I said the first thought that came to mind. “Mr. Heard expected you’d want to be at his side. But he cannot bear for you to see him while he’s in a state of helplessness. He wants you to remain in California until he recovers. But he will communicate with you regularly.”

She sounded doubtful. “How will that be possible if he cannot talk? I have a feeling you are not being truthful with me, Mr. Connolly.”

“Would I lie?” Of course that was exactly what I was doing. “Princess, I would be fired in an instant if Mr. Heard even thought I was less than truthful to the woman he so passionately loves. He wants you to call me. I will give your message to him, he will write a reply, and I’ll read his reply to you.”

The Princess was slow to answer. “The communication must occur Monday through Friday, without fail.”

“Most certainly, Your Highness.”

She must have liked the ‘Your Highness’ touch because her tone softened. “We will commence the arrangement tomorrow.” In the background I could hear a woman’s voice demanding the Princess give up the phone.

“I must go now,” she said, “but there’s one last thing. Tell Mortimer to be discreet about our lovemaking.” The phone clicked off.

At noon during five consecutive weeks, calls came to me from Livermore. I could set my watch to it. The Princess gave a different declaration of love in every call, which made me begin to wonder if she’d ever run out of mushy things to say. My replies weren’t anything to write home about either. They came from the realm of fantasy, and had no connection to anything the Princess had said in her previous call. I stuck with knights in shining armor, damsels in distress, Merlin the wizard (who was obviously me), dragons, and royal weddings. The Princess gobbled them up like Garfield attacking a bowl of grated tuna.

On one slow day, the Princess told me how it came to be that Mortimer had asked for her hand in marriage. She said they had been seeing each other for several months when they were invited to a dinner party at a villa overlooking Lake Como. The host was the U.S. Ambassador to Italy, and among the guests were Warren Buffet, Bill Gates and others whose names I did not recognize. Mortimer had asked her to join him on the balcony where he fell to one knee and begged her to marry him. She even provided the date.

I knew her story was made up because on that particular date Mortimer Heard had been in Dallas reciting his annual lies to stockholders. But I was curious, so I went online to the history pages of the New York Times. On the date cited by the Princess, a dinner party had been hosted by the Ambassador to Italy, at a villa on the shore of Lake Como, and the names of guests were just as the Princess had said. The name of one guest intrigued me, Miss Vivian Barry, founder of CyberTech, located in Mountain View, California, which happens to be in Silicon Valley.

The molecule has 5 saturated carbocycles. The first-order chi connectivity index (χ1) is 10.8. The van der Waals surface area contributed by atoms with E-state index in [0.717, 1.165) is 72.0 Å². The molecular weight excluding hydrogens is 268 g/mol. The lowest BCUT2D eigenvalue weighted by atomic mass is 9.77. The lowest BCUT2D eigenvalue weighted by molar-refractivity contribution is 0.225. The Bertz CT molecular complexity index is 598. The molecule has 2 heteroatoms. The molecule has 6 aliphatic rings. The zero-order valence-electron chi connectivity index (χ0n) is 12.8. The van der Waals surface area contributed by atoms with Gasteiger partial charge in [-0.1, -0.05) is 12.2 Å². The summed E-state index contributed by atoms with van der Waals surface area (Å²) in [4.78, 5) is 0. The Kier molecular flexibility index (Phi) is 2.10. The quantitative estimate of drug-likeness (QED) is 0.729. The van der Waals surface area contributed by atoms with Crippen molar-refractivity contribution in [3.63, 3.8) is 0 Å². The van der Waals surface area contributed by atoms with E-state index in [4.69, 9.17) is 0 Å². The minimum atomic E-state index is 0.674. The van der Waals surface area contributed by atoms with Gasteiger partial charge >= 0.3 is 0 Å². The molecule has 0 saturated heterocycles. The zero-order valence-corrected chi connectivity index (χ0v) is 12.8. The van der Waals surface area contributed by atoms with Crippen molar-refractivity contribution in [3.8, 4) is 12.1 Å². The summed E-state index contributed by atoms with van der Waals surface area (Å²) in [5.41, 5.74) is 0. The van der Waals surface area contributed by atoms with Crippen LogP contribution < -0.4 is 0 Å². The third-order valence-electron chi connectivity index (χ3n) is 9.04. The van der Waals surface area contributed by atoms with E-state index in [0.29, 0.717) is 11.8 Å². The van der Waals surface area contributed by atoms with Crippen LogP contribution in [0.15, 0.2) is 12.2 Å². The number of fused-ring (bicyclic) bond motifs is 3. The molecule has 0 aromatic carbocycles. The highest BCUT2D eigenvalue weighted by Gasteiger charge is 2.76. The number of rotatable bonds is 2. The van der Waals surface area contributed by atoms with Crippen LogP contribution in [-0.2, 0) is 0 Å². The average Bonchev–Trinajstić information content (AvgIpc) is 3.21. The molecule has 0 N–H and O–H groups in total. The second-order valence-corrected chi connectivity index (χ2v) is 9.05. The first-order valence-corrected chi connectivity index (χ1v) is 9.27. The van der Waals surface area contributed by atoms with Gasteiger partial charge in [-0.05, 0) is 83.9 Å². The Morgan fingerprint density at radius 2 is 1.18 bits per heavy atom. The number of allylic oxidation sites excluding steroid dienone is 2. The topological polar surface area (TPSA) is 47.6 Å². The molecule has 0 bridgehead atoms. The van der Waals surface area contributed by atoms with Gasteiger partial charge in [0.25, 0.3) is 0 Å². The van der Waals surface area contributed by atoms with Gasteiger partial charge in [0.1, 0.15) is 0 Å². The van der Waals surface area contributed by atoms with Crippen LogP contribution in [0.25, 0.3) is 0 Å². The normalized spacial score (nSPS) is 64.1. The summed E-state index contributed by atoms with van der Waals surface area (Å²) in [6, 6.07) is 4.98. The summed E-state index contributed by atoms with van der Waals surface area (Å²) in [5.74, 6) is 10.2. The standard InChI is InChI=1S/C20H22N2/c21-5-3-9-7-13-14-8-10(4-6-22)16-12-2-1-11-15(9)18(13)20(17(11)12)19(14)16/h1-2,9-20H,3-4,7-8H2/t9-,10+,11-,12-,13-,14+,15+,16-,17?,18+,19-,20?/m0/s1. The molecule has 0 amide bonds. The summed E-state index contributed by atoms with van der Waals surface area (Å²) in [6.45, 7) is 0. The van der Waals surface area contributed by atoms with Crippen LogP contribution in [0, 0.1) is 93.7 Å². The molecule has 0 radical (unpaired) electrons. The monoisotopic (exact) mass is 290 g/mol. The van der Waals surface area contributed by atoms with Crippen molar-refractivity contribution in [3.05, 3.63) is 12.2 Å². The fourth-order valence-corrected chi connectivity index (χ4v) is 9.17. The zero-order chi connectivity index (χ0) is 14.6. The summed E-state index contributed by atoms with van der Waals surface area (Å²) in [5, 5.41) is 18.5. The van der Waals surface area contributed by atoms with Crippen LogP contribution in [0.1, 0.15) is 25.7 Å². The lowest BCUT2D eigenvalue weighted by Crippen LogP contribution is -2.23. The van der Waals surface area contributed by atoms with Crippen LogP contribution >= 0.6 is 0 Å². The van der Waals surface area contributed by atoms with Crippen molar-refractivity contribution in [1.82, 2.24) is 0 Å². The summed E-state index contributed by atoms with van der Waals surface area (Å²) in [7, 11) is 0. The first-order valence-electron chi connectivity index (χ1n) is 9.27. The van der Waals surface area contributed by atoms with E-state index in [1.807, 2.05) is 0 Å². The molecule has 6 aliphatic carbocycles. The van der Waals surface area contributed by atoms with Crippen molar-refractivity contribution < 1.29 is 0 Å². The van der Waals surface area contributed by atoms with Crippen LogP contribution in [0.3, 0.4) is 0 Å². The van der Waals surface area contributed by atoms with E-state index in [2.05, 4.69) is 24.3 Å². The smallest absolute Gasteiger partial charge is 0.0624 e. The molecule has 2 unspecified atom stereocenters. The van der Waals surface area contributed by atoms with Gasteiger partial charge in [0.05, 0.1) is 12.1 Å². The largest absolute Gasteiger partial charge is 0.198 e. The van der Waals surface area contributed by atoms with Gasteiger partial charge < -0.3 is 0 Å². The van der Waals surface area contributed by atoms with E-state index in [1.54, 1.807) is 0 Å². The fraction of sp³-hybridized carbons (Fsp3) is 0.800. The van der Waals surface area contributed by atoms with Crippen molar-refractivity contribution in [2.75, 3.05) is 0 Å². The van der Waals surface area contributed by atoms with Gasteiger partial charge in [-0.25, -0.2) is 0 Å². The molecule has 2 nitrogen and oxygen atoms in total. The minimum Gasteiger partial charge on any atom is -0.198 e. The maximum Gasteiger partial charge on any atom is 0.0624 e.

Every once in a while, which was too often for me, I’d bump into Heard. He’d make a comment like, “Glad that the idiot is off my back.” On one of those times I gave him a big smile and made a comment that the world was full of idiots. The jerk thought I was referring to the Princess.

After five weeks of telephone calls it was only natural that the Princess had begun to think of me as a friend. Some people, like Heard, would say the Princess was nutty, cuckoo, weird, or all three. To me, the Princess was a befuddled woman who deserved more from life than what she was getting.

Then, for a reason I could not understand, the calls stopped. Part of me said, “Boy, am I glad that’s over,” and another part said, “I hope she’s all right.”

So confident was I about keeping my job, I put the resumé back in the file drawer. On a Friday afternoon I was preparing to sneak out early so I could beat the traffic to Galveston. But my plan ended when the security guard at the visitor’s desk called and said I had a visitor. “What’s the visitor’s name?” I asked.

“She says the name is Princess Sophie.”

You gotta be kidding, I thought. I told the security guard to give her a visitor’s pass and direct her to the lobby conference room where I’d join her. My greatest fear at that moment was the possibility that Heard, in his mindless wanderings, would be seen by the Princess.